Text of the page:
Confusion or Merger of Rights  Creditor and Debtor merged in the same person 1. 1. Between principal debtor and principal creditor 2. 2. Complete and definite merger a. a. Merger of debtor and creditor benefits the guarantor b. b. Extinguish only the portion of the joint obligation corresponding to the creditor and debtor merged c. c. Merger of one solidary debtor with creditor extinguishes obligation


Compensation a. a. Persons who in their own rights are debtors and creditors of each other extinguishes the debts to the concurrent amount b. b. Guarantor can set up compensation of what principal debtor may owe creditor c. c. Compensation may be total or partial d. d. Parties may agree to compensate debts not yet due

e. e. When one or both debts are rescissible or voidable, they may be compensated before they are judicially rescinded or avoided f. f. Requisites of legal compensation (by operation of law ): 1. 1. Parties are principal creditors and debtors of each other 2. 2. Both debts consist in sum of money or consumable of same kind and quality 3. 3. Both debts are due and demandable 4. 4. Two debts are liquidated (amount is certain) 5. 5. No retention or controversy commenced by 3rd party b. g. Compensation after assignment i. Assignment made with consent of debtor  Debtor cannot set up compensation against previous creditor ii. Assignment with knowledge but without consent  Debtor can set up compensation for debts before the notification  Debtor cannot set up compensation with respect to debts which matured after notification iii.


without knowledge of debtor  Debtor can set up compensation for debts maturing before he learned of assignment c. h. Compensation cannot take place in following case: i. Debts from Contracts of Depositum (A person receives a thing belonging to another for safekeeping and of returning the same; not bank deposits) ii. Debts from Commodatum (One person delivers to another something for him to use and return it) iii. Claims for support due by gratuitous title iv. Debts from Criminal offense v. Taxes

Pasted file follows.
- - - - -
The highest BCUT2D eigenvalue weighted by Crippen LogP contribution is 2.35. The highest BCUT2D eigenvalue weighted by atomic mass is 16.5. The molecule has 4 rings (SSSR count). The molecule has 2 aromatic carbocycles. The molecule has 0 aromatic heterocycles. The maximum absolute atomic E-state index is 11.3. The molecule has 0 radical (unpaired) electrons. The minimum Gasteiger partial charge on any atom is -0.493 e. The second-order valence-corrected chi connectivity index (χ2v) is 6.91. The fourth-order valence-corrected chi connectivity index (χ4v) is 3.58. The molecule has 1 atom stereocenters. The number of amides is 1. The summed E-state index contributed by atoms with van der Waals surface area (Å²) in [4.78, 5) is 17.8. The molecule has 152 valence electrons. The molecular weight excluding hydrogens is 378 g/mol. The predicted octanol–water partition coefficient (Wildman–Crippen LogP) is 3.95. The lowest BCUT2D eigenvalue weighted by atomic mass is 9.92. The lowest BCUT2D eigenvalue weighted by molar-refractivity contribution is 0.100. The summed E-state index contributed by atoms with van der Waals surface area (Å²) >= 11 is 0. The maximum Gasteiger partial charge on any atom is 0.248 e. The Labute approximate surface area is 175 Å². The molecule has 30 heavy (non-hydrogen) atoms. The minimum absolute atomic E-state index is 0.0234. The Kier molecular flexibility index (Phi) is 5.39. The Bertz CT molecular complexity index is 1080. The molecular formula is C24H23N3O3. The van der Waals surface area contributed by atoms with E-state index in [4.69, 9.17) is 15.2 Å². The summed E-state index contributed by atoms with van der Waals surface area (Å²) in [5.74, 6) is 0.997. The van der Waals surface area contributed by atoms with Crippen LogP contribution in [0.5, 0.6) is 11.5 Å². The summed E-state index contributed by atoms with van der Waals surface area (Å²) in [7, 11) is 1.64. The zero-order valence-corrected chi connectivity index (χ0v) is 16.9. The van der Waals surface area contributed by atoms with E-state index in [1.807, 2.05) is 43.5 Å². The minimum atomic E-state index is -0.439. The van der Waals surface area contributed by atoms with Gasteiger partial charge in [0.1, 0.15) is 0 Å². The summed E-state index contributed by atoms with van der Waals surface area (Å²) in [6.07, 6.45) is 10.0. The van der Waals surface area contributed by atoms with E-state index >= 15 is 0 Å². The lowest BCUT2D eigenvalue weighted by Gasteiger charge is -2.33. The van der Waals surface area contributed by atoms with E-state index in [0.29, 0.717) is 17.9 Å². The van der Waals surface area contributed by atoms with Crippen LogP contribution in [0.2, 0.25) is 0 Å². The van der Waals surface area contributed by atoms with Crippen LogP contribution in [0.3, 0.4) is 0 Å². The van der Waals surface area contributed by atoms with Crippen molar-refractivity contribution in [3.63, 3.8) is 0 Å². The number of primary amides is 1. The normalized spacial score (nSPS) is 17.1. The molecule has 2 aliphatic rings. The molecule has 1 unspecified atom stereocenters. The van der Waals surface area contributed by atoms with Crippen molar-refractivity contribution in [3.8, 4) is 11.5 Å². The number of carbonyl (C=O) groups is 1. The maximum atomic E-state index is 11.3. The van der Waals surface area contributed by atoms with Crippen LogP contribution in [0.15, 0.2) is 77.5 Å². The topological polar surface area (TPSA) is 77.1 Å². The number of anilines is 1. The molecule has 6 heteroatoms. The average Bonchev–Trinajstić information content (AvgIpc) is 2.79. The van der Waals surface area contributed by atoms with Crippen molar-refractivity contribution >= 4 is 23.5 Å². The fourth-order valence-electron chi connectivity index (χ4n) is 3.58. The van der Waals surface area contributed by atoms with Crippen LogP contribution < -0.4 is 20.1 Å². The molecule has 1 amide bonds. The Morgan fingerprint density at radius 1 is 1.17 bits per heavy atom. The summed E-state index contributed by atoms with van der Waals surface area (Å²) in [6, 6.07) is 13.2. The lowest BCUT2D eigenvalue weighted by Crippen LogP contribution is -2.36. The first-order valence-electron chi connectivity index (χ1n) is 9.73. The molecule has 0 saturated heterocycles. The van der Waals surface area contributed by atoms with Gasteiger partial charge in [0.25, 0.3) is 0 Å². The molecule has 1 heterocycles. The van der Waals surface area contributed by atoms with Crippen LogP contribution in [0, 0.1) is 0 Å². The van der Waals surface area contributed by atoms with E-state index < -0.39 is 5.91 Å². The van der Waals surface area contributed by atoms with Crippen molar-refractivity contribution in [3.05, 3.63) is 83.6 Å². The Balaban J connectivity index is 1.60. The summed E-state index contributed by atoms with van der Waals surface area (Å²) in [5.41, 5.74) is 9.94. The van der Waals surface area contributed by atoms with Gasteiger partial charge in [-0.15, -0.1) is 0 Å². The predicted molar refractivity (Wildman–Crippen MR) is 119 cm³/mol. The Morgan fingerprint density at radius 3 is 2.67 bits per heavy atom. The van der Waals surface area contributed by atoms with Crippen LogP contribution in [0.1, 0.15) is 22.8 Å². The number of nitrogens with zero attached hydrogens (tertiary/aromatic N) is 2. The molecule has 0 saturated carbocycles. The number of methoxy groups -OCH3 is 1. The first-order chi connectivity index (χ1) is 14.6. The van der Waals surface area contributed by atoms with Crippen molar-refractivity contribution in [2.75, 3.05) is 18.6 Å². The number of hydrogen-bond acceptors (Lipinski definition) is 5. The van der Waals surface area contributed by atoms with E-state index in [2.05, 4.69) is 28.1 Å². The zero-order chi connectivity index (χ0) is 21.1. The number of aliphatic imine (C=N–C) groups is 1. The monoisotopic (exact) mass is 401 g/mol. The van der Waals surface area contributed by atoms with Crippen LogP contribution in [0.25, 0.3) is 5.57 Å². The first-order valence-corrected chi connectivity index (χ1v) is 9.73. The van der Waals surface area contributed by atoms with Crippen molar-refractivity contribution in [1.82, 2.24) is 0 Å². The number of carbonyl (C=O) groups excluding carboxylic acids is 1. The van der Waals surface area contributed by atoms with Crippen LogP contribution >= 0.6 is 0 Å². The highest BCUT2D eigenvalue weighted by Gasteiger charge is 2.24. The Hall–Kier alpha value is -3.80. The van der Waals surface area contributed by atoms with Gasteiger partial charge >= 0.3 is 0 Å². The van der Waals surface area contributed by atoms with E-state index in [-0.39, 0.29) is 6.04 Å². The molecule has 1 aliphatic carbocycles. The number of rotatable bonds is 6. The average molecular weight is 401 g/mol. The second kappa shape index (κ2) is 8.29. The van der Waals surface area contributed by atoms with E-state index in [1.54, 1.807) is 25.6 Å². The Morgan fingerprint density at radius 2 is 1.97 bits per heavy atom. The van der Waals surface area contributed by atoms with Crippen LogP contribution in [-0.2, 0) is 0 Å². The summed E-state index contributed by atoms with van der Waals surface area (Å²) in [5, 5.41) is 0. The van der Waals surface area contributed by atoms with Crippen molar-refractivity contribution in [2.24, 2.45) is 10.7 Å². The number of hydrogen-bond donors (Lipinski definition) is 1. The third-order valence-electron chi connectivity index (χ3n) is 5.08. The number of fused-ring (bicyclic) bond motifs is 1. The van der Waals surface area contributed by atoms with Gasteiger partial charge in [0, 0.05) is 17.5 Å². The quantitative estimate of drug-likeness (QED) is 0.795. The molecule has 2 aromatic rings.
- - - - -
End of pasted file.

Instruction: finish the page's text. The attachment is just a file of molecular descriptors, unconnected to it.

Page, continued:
Novation – extinction of an obligation through the creation of a new one which substitutes it a. a. Requisites: i. ii. iii.

Previous valid obligation Agreement to enter new obligation Extinguishments of old

iv. Creation of new valid obligation b. b. Must be declared in unequivocal terms c. c. Or incompatible on every point – Test: Whether old and new contract can stand together each having its own independent existence d. d. Substitution of Debtor i. Expromision – Without the knowledge or consent of debtor, at the instance of the new debtor 1. 1. Payment by new debtor gives him right to beneficial reimbursment 2. 2. Insolvency or non fulfillment of obligation by new debtor will not give rise to liability of old debtor ii. Delegacion – Substitution made at the instance of old debtor 3. 1. Payment by new debtor entitles him to reimbursement and subrogation 4. 2. Non fulfillment of obligation by new debtor will not give rise to liability of old debtor 5. 3. Insolvency of new debtor will revive action against old debtor if insolvency was already existing and of public knowledge, or known to the debtor when he delegated his debt e. e. If new obligation is void, the original one shall subsists f. f. If original obligation is void, novation is void; except when annulment may be claimed only by debtor or when voidable acts have been ratified g. g. Subrogation – Substitution of Debtor

i. Conventional – By express agreement of the old creditor, debtor and the new creditor ii. Legal –Without agreement, by operation of law 1. 1. When creditor pays another creditor who is preferred, even without the debtor’s knowledge 2. 2. When a third person, not interested in the obligation, pays with the express or tacit approval of debtor 3. 3. When a third person interested in the fulfillment of obligation pays, even without the knowledge of debtor